I needn't have worried. Precisely at 6 PM, not a second earlier or later, in strides a smiling Yukimura, accompanied by his beautiful associate Sayaka, a former model but now the person who helps him run his company. He is resplendent in a white shirt that compliments his salt and pepper hair and she wears an attractive blouse highlighted by colorful jewelry. He is all affability and friendship and has a true, unforced charisma.
To my complete surprise he has also brought me a gift in a lovely little box but asks that I not open it until we get into our private dining room. Curious! Friendly introductions made, we proceed to the Yamazato Okura restaurant for dinner.
It is a truly memorable evening of many Japanese delicacies, fabulous steak and wine (though Yukimura sensei doesn't drink) and wonderful conversation. I've always referred to Yukimura's distinctive voice, which he uses to great effect murmuring soft, sweet nothings to the beautifully bound ladies in his videos, as the sound of tires rolling over gravel, a true smokers voice, but tonight he laughs loudly and with abandon and shows a lovely sense of humor.
The hours seem to fly by but along the way we discuss the following:
The cinematic style of his videos. Of all the Japanese kinbaku productions, Yukimura's are some of the most artful and the most beautifully photographed because he takes great care with the lighting. He says he admires the classical Hollywood movie lighting of old and always tries to emulate that style in his own video work and then uses long takes of his bound models to add tension. It's clear to me that he's a serious visual artist.
Speaking of his models, he tells me that they're all amateurs and he casts them very carefully. Interestingly enough, he casts most of them just from pictures they send to his office and when I ask how does he know which ones will respond best to his kinbaku he smiles and says, "Instinct." He and Sayaka then share a knowing laugh.
I compliment him on his fine work in doing the kinbaku for the marvelous mainstream film "I Am an SM Writer" (available in the West on DVD) and based on the short story by Oniroku Dan. He thanks me but says he prefers not to do movie rigging any more. "It takes too much time," he says. He chuckles and adds, "Now I just spend an afternoon teaching the Assistant Director the basics of what to do and let him handle it!"
I also compliment him on his marvelous tribute video (done for Cinemagic in the 1990's) on the great kinbaku artist Minomura Kou. He tells me that it was a labor of love and that he was most influenced in his own work by Minomura who personally helped him accept and "come to terms" with his SM side, something for which he will be forever grateful.
He then compliments me on my latest book ("The Beauty of Kinbaku") and says, "No one in Japan could have written it." It's clear he likes the work and I'm deeply flattered and touched.
I admire Sayaka's lovely jewelry and am surprised to learn she bought it in San Jose, California when she and Yukimura sensei visited the US several years ago in order to do one of his "Bond" series of photo books. Speaking of his books, he himself prefers "Trans Body Bondage" to all the others and I agree. It's a classic.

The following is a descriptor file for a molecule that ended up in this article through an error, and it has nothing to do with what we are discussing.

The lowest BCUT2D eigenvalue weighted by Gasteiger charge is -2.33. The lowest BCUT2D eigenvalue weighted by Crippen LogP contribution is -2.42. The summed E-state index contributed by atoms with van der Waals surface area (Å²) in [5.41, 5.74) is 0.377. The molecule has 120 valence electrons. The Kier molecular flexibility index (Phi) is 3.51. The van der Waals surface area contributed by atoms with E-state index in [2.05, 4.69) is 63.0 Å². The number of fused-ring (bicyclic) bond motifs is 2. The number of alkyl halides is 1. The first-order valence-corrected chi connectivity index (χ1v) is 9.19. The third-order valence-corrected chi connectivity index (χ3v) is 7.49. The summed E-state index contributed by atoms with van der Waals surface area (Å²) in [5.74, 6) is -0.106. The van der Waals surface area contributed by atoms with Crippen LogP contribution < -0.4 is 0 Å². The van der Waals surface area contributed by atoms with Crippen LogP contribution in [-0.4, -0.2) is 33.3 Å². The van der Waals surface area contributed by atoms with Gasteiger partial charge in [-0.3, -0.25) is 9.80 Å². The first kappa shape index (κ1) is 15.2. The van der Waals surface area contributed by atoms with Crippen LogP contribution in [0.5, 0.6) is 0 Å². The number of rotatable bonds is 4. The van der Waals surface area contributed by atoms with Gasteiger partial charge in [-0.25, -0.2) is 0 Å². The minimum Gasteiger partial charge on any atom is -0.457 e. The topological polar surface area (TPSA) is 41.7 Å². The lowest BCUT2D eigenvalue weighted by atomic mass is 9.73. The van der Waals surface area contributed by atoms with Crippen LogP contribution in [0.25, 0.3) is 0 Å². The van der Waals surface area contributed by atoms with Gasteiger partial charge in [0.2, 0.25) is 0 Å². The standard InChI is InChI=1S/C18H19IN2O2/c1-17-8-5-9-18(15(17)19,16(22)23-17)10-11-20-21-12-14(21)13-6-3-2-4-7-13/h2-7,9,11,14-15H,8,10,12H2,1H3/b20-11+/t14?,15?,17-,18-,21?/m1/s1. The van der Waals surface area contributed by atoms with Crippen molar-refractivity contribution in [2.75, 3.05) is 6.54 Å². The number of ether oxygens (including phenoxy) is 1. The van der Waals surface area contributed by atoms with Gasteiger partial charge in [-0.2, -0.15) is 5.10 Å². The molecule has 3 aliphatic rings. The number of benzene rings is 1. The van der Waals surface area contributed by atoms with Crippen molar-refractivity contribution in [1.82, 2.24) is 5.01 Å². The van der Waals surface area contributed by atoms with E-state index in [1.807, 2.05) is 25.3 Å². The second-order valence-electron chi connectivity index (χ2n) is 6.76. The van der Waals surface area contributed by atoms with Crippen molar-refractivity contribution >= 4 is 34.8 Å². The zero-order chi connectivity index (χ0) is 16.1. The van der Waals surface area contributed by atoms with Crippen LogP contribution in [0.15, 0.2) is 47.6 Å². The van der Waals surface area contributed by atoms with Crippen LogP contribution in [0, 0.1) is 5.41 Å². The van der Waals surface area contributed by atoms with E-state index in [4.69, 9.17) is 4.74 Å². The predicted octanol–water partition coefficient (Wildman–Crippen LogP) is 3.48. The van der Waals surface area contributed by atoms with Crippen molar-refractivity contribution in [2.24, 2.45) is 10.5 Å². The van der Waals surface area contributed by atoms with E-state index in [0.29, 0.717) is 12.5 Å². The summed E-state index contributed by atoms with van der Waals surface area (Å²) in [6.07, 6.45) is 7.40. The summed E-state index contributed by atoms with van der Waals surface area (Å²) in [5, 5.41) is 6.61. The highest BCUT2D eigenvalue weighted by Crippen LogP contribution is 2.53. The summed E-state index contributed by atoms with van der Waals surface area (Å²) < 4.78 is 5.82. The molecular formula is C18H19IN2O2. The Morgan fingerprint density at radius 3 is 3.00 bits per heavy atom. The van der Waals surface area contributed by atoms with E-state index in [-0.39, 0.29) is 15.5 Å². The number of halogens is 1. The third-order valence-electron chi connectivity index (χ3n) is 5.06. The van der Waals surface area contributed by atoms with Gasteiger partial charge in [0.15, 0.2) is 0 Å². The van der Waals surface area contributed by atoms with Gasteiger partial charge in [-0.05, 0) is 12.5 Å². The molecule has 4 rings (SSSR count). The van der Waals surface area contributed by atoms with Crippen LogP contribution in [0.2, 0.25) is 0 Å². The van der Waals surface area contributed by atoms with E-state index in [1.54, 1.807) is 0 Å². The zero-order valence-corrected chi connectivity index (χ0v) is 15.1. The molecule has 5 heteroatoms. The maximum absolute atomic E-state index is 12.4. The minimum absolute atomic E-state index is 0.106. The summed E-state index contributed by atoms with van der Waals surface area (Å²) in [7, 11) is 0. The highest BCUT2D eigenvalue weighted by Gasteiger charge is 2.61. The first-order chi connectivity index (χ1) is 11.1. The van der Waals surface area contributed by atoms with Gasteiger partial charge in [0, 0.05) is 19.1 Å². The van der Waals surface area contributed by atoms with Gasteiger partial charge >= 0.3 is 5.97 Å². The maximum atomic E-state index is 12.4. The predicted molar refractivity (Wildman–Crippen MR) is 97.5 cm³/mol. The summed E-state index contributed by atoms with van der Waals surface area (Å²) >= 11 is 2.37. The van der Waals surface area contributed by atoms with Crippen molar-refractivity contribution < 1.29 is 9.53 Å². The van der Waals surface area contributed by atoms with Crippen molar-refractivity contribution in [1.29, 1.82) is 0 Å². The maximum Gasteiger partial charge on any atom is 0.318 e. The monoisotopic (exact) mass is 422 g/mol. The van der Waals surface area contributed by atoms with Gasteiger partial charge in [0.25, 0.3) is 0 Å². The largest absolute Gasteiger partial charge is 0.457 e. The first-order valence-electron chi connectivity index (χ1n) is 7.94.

As the evening winds down I risk asking if there are any other currant bakushi working in Japan today that he really admires? This produces one of the more amusing moments of this memorable evening. Yukimura leans back, gets a faraway look in his eyes and lets out a long, low "Hmmm." No comment. I try to ask the question again and the "Hmmmm" gets even longer! It appears no one fits the bill! Yukimura then gets serious and says that young bakushi today don't get enough practice to really become good because, due to the poor economy, the video, magazine and club markets, so vital to training younger bakushi, are no longer as active as they once were. So I ask where are the next great bakushi coming from? And he points to me! As I said, Yukimura sensei is nothing if not polite and charming, a generous flatterer with a fine sense of humor.
While I wait for the bill, he indicates it's time for me to open the gift he brought and I hurry to do so. It's a stunner. My little box contains 5 beautiful, miniature photos of Yukimura sensei's lovely kinbaku set in attractive magnetic silver frames clinging to a long, sparkling, silver chain. An elegant kinbaku mobile! The photography is by Yukimura's son and it's clear he's very proud of his offspring's work.
He should be. The photos are exquisite and once again I'm struck by how Yukimura's kinbaku always seems both subtly different and more beautiful than that of most other major bakushi. How does he do it?
I'm feeling so comfortable with this charming artist that I ask that question and am stunned when Yukimura tells me to find out for myself and asks me to join him for a lesson with my good friends Osada Steve and Nuit de Tokyo at his dojo in a few days time. Before I can stutter out my thanks the legendary bakushi and his lovely companion are off with only his charming laughter echoing back to me from the Tokyo night.
Did he say what I think he said?
Join me next time for Part 2 of my remarkable encounter with the great Yukimura Haruki sensei as I take a lesson in Newaza kinbaku from the master himself.